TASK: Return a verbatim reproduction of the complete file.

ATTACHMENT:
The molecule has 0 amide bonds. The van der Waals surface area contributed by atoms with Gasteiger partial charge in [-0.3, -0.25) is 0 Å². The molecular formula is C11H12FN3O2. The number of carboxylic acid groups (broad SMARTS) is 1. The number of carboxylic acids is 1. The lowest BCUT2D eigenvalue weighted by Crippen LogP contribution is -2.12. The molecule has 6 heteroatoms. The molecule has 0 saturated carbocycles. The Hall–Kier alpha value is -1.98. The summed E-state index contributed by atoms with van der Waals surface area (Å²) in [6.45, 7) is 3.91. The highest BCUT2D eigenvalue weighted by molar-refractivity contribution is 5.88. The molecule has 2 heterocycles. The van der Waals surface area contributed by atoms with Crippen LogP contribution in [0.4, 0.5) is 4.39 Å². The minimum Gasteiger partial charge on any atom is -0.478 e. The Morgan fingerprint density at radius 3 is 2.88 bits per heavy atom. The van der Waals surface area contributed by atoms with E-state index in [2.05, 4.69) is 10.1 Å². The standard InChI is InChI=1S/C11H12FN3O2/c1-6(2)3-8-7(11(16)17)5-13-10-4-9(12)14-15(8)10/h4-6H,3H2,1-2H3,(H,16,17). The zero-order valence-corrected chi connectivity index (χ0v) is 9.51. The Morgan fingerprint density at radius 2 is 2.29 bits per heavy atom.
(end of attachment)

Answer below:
The molecule has 0 amide bonds. The van der Waals surface area contributed by atoms with Gasteiger partial charge in [-0.3, -0.25) is 0 Å². The molecular formula is C11H12FN3O2. The number of carboxylic acid groups (broad SMARTS) is 1. The number of carboxylic acids is 1. The lowest BCUT2D eigenvalue weighted by Crippen LogP contribution is -2.12. The molecule has 6 heteroatoms. The molecule has 0 saturated carbocycles. The Hall–Kier alpha value is -1.98. The summed E-state index contributed by atoms with van der Waals surface area (Å²) in [6.45, 7) is 3.91. The highest BCUT2D eigenvalue weighted by molar-refractivity contribution is 5.88. The molecule has 2 heterocycles. The van der Waals surface area contributed by atoms with Crippen LogP contribution in [0.4, 0.5) is 4.39 Å². The minimum Gasteiger partial charge on any atom is -0.478 e. The Morgan fingerprint density at radius 3 is 2.88 bits per heavy atom. The van der Waals surface area contributed by atoms with E-state index in [2.05, 4.69) is 10.1 Å². The standard InChI is InChI=1S/C11H12FN3O2/c1-6(2)3-8-7(11(16)17)5-13-10-4-9(12)14-15(8)10/h4-6H,3H2,1-2H3,(H,16,17). The zero-order valence-corrected chi connectivity index (χ0v) is 9.51. The Morgan fingerprint density at radius 2 is 2.29 bits per heavy atom.